Unofficial ratings give partial story

RateMyProfessors treads line between truth and exaggeration.

Iyad Obeid, a professor in the engineering department, is rated 5.0 on and has a chili pepper in addition to his rating. | ABI REIMOLD TTN
Iyad Obeid, a professor in the engineering department, is rated 5.0 on and has a chili pepper in addition to his rating. | ABI REIMOLD TTN

As spring semester begins, students adjust to new schedules, classes, workloads and — of course — professors. Students, on the surface, have several ways of obtaining information on the classes they sign up for, through both Temple’s course handbook as well as online course descriptions that offer insight into the scope of the class. On top of that, the many factors that play into choosing a class are overwhelming: general education and major requirements, availability and prerequisites, and most of all, choosing the best professor.

An Internet site created specifically for that purpose,, is used by college students, especially when it comes time to register for a new semester and during the drop period when students realize their professors may not be the right match for them.

The website is set up so that students can search from the main page for a list of professors that have been rated by previous students. Each rating consists of three categories: helpfulness, clarity and easiness, which combine to create an overall rating. The fairly vague categories can each be given a number ranging from one to five, with five signifying optimal performance. In addition, professors can be awarded a chili pepper — a reflection of students’ opinions on the professor’s physical attractiveness.

Though it has taken a different form, sharing opinions on a professor with other students is not a new phenomenon.

Mark Leuchter, a Temple professor who has taught courses such as religion in the world, said while some poor ratings can be disheartening, those who go into academia should, and typically do, understand that they can’t please everyone, and expect some less positive opinions.

“Before the Internet, there were student newspapers with ratings for professors,” Leuchter said. “I don’t think that RateMyProfessors came out of nowhere, but just because it came from an older tradition doesn’t mean it’s totally honest.”

Leuchter suggested students treat the site lightly, saying it can be useful, but those who read ratings should remember that Internet trolling is present, as it is everywhere online. In addition, the site often reflects extreme opinions, as Leuchter noted when he said many students who got a good grade in a class without much work tend to give a glowing review.

Honors adviser and professor Amanda Neuber said that while RateMyProfessors can certainly be useful, it must be regarded carefully.

“Look at it knowing the information is already biased,” Neuber said. “You have to read between the lines [in each rating]. Some students who got a bad grade use RateMyProfessors to vent.”

The site’s middle-of-the-road ratings, between about three and four, are typically those of professors with the highest number of ratings, allowing differing ratings to equal out. There are certainly well-liked professors who manage to maintain high ratings with more than 10 or 15 reviews, but most with dismal scores have very few ratings.

“The most authoritative thing is the student feedback forms,” said Iyad Obeid, professor in the engineering department. “I might get 50 student feedback forms, and I don’t get many ratings on RateMyProfessors.”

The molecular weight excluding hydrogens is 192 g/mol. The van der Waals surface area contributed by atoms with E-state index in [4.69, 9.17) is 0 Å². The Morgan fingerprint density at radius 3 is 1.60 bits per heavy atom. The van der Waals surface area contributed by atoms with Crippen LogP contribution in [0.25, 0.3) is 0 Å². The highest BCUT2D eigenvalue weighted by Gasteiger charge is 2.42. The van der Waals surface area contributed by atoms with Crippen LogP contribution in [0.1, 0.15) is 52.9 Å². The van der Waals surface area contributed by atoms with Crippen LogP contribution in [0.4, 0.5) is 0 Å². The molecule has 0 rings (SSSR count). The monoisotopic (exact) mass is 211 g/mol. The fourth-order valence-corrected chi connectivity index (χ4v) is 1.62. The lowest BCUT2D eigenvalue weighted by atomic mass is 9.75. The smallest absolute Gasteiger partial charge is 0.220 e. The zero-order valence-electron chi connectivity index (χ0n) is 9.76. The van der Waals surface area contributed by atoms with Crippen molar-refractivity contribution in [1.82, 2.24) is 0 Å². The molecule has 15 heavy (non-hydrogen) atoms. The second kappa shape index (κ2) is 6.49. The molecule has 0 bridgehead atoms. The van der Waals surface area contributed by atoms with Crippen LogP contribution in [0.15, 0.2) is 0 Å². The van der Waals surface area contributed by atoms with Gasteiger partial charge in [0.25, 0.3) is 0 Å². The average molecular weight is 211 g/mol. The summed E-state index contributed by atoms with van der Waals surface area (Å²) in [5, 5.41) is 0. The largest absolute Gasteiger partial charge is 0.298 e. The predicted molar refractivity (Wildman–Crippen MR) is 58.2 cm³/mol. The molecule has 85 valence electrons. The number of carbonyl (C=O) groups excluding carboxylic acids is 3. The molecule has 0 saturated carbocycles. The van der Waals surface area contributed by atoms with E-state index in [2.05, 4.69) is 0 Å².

Though Obeid has more than 10 ratings, placing him well ahead of many of his fellow instructors, ratings often reflect the number of contributing students. The motivational factor for posting a rating on the site must be considered when reading a professor’s review.

Some professors are exceptionally light-hearted about the site, including one Mosaic professor who, Michael Hyer, a freshman kinesiology major, said he has for his first Mosaic course this semester.

“My Mosaic professor told us today, ‘I search myself on Google to see what people say on,’” Hyer said. “‘They said I was easy and fun. And now if only I got the hot chili pepper I’d be the perfect date.’ Everyone thought it was funny.”

As a student who has used the site, Hyer said that he thought his professor’s attitude was “laidback and cool,” and that the class appreciated his humorous take on the site.

Not all professors are unfazed by the content on RateMyProfessors — the chili pepper in particular is an issue of discomfort. Leuchter notably remembered a past conference during which professors could attend a session specifically on how to cope with ratings and deal with students disregarding appropriate boundaries on RateMyProfessors.

Though clearly a relevant topic for many of his colleagues, Leuchter said he did not find the session necessary.

A student with conservative values who disagreed with Leuchter’s historical representations of the Bible, and criticized the course before doing even one assignment, submitted a comment that Leuchter said he flagged for removal.

Obeid also said that sometimes only one professor teaches a certain course at a time — a situation he has been in himself — and that students ultimately should decide on a course because of the material, not the professor.

“I also usually do more research on Google of the professor because I like to know what their background on the subject is,” said Semina Badnjevic, a senior public health major.

RateMyProfessors may be a quick way to look up a professor when trying to compile next semester’s schedule, but most students and faculty agree that it should not, by any means, be the ultimate decision-making influence.

“Can you get an idea about a professor? Probably. But don’t believe every word you read,” Neuber said.

Erin Edinger-Turoff can be reached at

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